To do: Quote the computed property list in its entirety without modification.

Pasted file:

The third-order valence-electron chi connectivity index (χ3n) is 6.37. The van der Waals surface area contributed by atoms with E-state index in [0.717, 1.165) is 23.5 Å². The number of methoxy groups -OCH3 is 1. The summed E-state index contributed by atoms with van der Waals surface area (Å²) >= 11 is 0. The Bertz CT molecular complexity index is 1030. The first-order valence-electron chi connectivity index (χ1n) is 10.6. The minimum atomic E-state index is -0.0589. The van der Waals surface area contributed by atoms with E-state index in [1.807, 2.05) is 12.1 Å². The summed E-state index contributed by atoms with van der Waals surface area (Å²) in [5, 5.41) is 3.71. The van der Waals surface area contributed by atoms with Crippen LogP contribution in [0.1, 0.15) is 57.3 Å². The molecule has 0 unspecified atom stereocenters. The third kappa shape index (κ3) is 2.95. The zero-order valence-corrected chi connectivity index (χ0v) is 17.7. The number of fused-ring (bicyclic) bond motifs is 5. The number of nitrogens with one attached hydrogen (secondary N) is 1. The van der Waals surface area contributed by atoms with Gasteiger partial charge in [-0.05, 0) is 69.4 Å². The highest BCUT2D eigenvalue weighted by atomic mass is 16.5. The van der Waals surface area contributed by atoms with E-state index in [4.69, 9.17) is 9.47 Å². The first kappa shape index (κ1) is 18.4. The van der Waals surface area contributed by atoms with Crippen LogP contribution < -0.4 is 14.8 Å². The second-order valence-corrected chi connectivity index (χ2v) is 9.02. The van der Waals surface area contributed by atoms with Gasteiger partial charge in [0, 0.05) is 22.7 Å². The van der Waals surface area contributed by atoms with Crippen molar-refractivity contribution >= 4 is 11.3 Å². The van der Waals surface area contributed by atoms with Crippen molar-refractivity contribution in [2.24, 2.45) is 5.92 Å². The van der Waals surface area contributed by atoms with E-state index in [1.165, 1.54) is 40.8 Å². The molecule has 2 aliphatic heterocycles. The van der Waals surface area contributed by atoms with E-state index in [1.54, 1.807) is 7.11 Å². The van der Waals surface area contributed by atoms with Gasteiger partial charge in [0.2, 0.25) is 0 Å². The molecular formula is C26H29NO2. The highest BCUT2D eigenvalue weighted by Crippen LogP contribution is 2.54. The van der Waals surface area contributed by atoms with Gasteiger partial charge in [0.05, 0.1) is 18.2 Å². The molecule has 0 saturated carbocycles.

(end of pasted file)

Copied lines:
The third-order valence-electron chi connectivity index (χ3n) is 6.37. The van der Waals surface area contributed by atoms with E-state index in [0.717, 1.165) is 23.5 Å². The number of methoxy groups -OCH3 is 1. The summed E-state index contributed by atoms with van der Waals surface area (Å²) >= 11 is 0. The Bertz CT molecular complexity index is 1030. The first-order valence-electron chi connectivity index (χ1n) is 10.6. The minimum atomic E-state index is -0.0589. The van der Waals surface area contributed by atoms with E-state index in [1.807, 2.05) is 12.1 Å². The summed E-state index contributed by atoms with van der Waals surface area (Å²) in [5, 5.41) is 3.71. The van der Waals surface area contributed by atoms with Crippen LogP contribution in [0.1, 0.15) is 57.3 Å². The molecule has 0 unspecified atom stereocenters. The third kappa shape index (κ3) is 2.95. The zero-order valence-corrected chi connectivity index (χ0v) is 17.7. The number of fused-ring (bicyclic) bond motifs is 5. The number of nitrogens with one attached hydrogen (secondary N) is 1. The van der Waals surface area contributed by atoms with Gasteiger partial charge in [-0.05, 0) is 69.4 Å². The highest BCUT2D eigenvalue weighted by atomic mass is 16.5. The van der Waals surface area contributed by atoms with E-state index in [4.69, 9.17) is 9.47 Å². The first kappa shape index (κ1) is 18.4. The van der Waals surface area contributed by atoms with Crippen LogP contribution < -0.4 is 14.8 Å². The second-order valence-corrected chi connectivity index (χ2v) is 9.02. The van der Waals surface area contributed by atoms with Gasteiger partial charge in [0, 0.05) is 22.7 Å². The van der Waals surface area contributed by atoms with Crippen molar-refractivity contribution >= 4 is 11.3 Å². The van der Waals surface area contributed by atoms with Crippen molar-refractivity contribution in [2.24, 2.45) is 5.92 Å². The van der Waals surface area contributed by atoms with E-state index in [1.165, 1.54) is 40.8 Å². The molecule has 2 aliphatic heterocycles. The van der Waals surface area contributed by atoms with E-state index in [1.54, 1.807) is 7.11 Å². The van der Waals surface area contributed by atoms with Gasteiger partial charge in [0.2, 0.25) is 0 Å². The molecular formula is C26H29NO2. The highest BCUT2D eigenvalue weighted by Crippen LogP contribution is 2.54. The van der Waals surface area contributed by atoms with Gasteiger partial charge in [0.05, 0.1) is 18.2 Å². The molecule has 0 saturated carbocycles.